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Let there be no light before bed

If reading in bed is something you've always done, you may want to think twice about using your smartphone or tablet for your nighttime reading. This week on “Take Care,” WRVO's weekly health and wellness show, hosts Linda Lowen and Lorraine Rapp speak with Dr. Lois Krahn, a psychiatrist with the Sleep Disorders Clinic at Mayo Clinic Arizona, about how too much screen time could be disturbing your sleep.

Linda Lowen: Screens are ubiquitous and I do hear a lot of parents talking about limiting their children’s  screen time. But with regard to ourselves as adults, I hadn’t realized how detrimental they could be to the sleep habits that we have. What is it about these screens and the light that they emit?

Dr. Lois Krahn: Recent discovery has been that blue light effects sleep and affect the brain more so than white light. And most of these devices do emit blue light. It doesn’t look blue, but the wavelength is in the blue range. So a blue light that is directed at the eyes does turn the brain on in a way that promotes alertness, and at bedtime you don’t want to be alert.

Lorraine Rapp: So the habit of reading in bed is something you suggest changing when you’re reading from your iPad or whatever device you have. What is your advice – is there an actual range, like a dimness facture, where there’s a threshold you don’t cross, but you can still read from your tablet.

Dr. Krahn: Well, the absolute safest approach is the old-fashioned book or magazine. But many people are no longer purchasing those items, so they have to figure out how to make the iPad work, because they no longer get the newspaper in a paper form, they read it on their iPad. So hold it at least 16 inches away from one’s eyes, and take advantage of the dimmer that all of these devices now have and be sure that the light is dimmed to 50 percent, or I would actually say as low as you can manage and still read the material on the illuminated screen, is the preferred way to do this.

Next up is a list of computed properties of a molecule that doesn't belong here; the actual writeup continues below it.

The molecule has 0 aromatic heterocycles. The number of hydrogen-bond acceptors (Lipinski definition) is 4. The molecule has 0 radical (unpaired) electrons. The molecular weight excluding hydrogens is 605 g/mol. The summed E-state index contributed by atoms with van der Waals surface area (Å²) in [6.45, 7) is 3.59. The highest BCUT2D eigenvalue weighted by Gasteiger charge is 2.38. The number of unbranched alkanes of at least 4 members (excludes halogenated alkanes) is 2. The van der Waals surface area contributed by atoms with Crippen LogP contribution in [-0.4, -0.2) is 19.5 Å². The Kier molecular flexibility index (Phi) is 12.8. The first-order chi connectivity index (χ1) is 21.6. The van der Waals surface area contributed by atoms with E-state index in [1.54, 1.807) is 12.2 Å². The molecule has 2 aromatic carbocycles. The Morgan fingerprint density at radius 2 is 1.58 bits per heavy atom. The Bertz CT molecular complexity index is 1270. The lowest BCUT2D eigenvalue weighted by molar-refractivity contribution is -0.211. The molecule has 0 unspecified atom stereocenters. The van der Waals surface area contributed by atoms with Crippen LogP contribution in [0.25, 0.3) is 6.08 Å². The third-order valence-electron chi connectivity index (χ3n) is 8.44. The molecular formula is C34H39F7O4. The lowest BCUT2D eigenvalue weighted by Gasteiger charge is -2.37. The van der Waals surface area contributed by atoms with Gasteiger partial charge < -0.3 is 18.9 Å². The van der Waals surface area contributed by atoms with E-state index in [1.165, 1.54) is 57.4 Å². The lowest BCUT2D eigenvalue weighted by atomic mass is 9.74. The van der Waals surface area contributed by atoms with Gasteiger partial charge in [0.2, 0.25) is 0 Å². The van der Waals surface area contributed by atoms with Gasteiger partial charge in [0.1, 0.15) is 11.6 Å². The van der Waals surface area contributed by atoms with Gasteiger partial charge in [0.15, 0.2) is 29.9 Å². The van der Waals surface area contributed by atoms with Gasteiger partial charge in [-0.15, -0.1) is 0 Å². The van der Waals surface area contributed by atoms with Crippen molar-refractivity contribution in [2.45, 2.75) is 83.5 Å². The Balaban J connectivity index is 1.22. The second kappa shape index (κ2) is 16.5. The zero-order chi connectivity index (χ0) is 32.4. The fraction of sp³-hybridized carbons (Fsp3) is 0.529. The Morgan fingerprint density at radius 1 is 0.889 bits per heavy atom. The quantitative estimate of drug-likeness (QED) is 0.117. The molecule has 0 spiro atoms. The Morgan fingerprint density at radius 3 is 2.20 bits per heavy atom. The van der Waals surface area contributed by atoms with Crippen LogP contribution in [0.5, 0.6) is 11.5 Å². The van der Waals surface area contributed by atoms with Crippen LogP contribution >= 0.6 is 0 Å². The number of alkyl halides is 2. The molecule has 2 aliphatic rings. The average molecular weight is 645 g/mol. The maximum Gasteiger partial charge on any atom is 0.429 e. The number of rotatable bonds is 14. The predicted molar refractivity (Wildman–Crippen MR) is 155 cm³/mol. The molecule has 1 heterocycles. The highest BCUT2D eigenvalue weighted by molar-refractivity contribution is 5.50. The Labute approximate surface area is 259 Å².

Lowen: So this would not apply to anything that advertised itself as a paper-white screen. In other words, if it’s backlit, if you can read it in the dark, it’s a danger. If you can’t read it in the dark, it’s not a problem.

Dr. Krahn: I think that’s a pretty safe assumption. You know, the challenge is this technology is changing. And I do think the manufacturers are going to try their best to try to come up with a solution. But just be careful, not so much about the color of the light, because we cannot detect the wavelength, the blue wavelength. I would say the easiest thing to pay attention to is the brightness. And you can adjust that in two ways: distance from your eyes and dimming the actual light emitting from the device.

More of this interview can be heard on "Take Care," WRVO's health and wellness show Sunday at 6:30 p.m. Support for this story comes from the Health Foundation for Western and Central New York.